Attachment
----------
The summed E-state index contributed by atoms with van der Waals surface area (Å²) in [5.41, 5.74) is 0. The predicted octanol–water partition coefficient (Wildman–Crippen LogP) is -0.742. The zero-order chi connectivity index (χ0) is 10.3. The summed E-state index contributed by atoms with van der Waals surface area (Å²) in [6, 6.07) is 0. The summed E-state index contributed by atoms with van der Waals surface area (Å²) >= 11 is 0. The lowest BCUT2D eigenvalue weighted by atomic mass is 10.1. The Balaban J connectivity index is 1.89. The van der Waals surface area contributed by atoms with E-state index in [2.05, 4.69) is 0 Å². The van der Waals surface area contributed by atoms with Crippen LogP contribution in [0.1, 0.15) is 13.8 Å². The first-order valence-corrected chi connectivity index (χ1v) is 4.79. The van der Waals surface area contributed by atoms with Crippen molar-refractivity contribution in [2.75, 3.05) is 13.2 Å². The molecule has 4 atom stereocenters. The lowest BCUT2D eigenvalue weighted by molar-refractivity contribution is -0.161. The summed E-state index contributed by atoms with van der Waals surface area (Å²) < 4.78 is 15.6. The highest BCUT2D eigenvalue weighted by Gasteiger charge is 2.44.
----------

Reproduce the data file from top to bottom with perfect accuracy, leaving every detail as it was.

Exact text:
The summed E-state index contributed by atoms with van der Waals surface area (Å²) in [5.41, 5.74) is 0. The predicted octanol–water partition coefficient (Wildman–Crippen LogP) is -0.742. The zero-order chi connectivity index (χ0) is 10.3. The summed E-state index contributed by atoms with van der Waals surface area (Å²) in [6, 6.07) is 0. The summed E-state index contributed by atoms with van der Waals surface area (Å²) >= 11 is 0. The lowest BCUT2D eigenvalue weighted by atomic mass is 10.1. The Balaban J connectivity index is 1.89. The van der Waals surface area contributed by atoms with E-state index in [2.05, 4.69) is 0 Å². The van der Waals surface area contributed by atoms with Crippen LogP contribution in [0.1, 0.15) is 13.8 Å². The first-order valence-corrected chi connectivity index (χ1v) is 4.79. The van der Waals surface area contributed by atoms with Crippen molar-refractivity contribution in [2.75, 3.05) is 13.2 Å². The molecule has 4 atom stereocenters. The lowest BCUT2D eigenvalue weighted by molar-refractivity contribution is -0.161. The summed E-state index contributed by atoms with van der Waals surface area (Å²) < 4.78 is 15.6. The highest BCUT2D eigenvalue weighted by Gasteiger charge is 2.44.